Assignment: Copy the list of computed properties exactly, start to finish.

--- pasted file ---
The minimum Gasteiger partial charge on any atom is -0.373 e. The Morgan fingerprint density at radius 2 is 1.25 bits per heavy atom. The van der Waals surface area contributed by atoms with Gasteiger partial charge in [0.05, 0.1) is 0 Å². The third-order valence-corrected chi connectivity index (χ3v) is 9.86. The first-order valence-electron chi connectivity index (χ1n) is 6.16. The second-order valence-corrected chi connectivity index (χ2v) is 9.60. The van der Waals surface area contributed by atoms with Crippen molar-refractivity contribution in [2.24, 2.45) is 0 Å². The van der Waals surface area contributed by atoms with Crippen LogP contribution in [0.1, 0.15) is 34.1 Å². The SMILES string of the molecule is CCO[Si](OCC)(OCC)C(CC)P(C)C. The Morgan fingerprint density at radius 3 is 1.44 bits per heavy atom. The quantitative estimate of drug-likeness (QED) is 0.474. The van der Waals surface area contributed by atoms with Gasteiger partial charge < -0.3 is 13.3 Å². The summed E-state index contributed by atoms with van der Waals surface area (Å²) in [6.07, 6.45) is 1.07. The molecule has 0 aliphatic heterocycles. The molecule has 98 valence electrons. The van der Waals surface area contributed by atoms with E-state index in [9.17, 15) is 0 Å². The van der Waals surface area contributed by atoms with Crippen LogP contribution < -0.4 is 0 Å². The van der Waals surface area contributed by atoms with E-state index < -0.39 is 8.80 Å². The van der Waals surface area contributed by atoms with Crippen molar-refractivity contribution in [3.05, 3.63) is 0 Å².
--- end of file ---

The minimum Gasteiger partial charge on any atom is -0.373 e. The Morgan fingerprint density at radius 2 is 1.25 bits per heavy atom. The van der Waals surface area contributed by atoms with Gasteiger partial charge in [0.05, 0.1) is 0 Å². The third-order valence-corrected chi connectivity index (χ3v) is 9.86. The first-order valence-electron chi connectivity index (χ1n) is 6.16. The second-order valence-corrected chi connectivity index (χ2v) is 9.60. The van der Waals surface area contributed by atoms with Crippen molar-refractivity contribution in [2.24, 2.45) is 0 Å². The van der Waals surface area contributed by atoms with Crippen LogP contribution in [0.1, 0.15) is 34.1 Å². The SMILES string of the molecule is CCO[Si](OCC)(OCC)C(CC)P(C)C. The Morgan fingerprint density at radius 3 is 1.44 bits per heavy atom. The quantitative estimate of drug-likeness (QED) is 0.474. The van der Waals surface area contributed by atoms with Gasteiger partial charge < -0.3 is 13.3 Å². The summed E-state index contributed by atoms with van der Waals surface area (Å²) in [6.07, 6.45) is 1.07. The molecule has 0 aliphatic heterocycles. The molecule has 98 valence electrons. The van der Waals surface area contributed by atoms with E-state index in [9.17, 15) is 0 Å². The van der Waals surface area contributed by atoms with Crippen LogP contribution < -0.4 is 0 Å². The van der Waals surface area contributed by atoms with E-state index < -0.39 is 8.80 Å². The van der Waals surface area contributed by atoms with Crippen molar-refractivity contribution in [3.05, 3.63) is 0 Å².